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History of Brunswick, Georgia

Mark Carr, a captain in General James Oglethorpe's Marine Boat Company, was this area's first settler. He established his plantation as early as 1738 on 1,000 acres along the Turtle River, an area known as Plug Point. In 1771, the Royal Province of Georgia bought Carr's Fields and laid out the town of Brunswick in the grid style following Oglethorpe's plan for Savannah. In 1797, the General Assembly transferred the county seat from Frederica on St. Simons Island to the town Brunswick.


The town is named after King George II's ancestral home, the Hanoverian duchy of Braunsweig-Lunenburg, Germany. Following the Revolutionary War when many other towns and cities were distancing themselves from their English heritage, Brunswick retained the English names of its streets and squares - Newcastle, Hanover, Gloucester, London, for examples.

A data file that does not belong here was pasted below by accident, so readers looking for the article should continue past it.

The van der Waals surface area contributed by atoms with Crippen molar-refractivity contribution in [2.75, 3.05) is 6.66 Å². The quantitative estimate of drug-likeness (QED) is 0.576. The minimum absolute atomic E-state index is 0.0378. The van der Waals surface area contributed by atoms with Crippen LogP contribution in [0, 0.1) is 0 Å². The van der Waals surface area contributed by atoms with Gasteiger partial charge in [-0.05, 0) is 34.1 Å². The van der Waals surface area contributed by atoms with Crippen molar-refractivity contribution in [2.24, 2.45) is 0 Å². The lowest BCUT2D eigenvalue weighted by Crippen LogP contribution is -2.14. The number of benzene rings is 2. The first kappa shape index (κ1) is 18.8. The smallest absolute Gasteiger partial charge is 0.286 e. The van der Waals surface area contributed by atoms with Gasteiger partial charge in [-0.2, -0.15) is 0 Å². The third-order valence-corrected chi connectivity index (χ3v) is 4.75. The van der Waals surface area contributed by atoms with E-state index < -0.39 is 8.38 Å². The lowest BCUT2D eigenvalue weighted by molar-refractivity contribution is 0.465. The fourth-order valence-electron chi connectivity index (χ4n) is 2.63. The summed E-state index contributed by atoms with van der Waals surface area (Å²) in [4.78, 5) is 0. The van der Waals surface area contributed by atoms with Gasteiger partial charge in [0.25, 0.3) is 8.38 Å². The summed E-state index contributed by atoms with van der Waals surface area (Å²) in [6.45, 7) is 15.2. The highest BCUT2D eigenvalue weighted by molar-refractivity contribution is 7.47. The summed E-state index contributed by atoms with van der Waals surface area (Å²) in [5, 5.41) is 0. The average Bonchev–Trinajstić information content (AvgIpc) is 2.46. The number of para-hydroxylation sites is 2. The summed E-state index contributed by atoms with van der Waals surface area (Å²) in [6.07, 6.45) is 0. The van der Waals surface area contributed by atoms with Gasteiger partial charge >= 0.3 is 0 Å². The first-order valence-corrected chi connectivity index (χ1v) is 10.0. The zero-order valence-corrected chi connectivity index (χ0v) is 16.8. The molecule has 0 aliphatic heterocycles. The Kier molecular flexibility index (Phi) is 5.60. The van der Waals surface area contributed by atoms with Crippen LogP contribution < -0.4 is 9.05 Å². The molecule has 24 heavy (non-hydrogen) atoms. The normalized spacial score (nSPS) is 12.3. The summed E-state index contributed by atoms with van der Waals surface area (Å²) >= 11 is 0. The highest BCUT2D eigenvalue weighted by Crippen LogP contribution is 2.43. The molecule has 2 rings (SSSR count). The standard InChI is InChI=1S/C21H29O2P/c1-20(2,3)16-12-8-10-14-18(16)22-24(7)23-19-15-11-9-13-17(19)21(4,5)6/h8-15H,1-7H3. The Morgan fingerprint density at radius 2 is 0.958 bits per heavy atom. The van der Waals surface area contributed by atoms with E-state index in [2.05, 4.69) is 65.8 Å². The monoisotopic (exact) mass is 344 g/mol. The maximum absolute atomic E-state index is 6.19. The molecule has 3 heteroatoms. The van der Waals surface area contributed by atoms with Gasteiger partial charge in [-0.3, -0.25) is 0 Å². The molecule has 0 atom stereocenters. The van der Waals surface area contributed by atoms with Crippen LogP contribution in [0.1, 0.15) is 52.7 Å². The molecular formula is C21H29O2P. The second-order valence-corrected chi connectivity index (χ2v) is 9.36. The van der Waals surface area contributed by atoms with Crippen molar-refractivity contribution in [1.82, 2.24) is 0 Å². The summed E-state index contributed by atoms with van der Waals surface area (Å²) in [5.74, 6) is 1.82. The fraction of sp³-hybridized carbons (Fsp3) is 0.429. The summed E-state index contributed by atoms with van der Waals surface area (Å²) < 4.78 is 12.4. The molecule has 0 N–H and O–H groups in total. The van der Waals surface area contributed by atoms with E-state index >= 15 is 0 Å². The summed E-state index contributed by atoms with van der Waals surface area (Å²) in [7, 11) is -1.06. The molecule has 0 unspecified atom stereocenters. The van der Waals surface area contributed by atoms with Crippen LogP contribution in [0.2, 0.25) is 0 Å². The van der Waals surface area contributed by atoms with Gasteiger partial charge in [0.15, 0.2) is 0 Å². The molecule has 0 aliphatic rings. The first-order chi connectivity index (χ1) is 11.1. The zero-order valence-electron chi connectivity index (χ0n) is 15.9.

For unknown reasons, little development took place in the town during the 30 years after its designation as the county seat. The first public building, Glynn Academy, was built in 1819 and closed four years later due to lack of attendance. However, it reopened, and a second Glynn Academy building was built in 1840. In 1826, the General Assembly of Georgia granted title to much of the undeveloped town to Urbanus Dart and William R. Davis. Brunswick soon had a courthouse, a jail, and about 30 houses and stores. With Thomas Butler King of Retreat Plantation on St. Simons Island, Dart and Davis formed a company to construct a canal north to the Altamaha River, connecting the natural port with interior plantations. Thomas Butler King also founded the Brunswick and Florida Railroad and commissioned a survey of the route.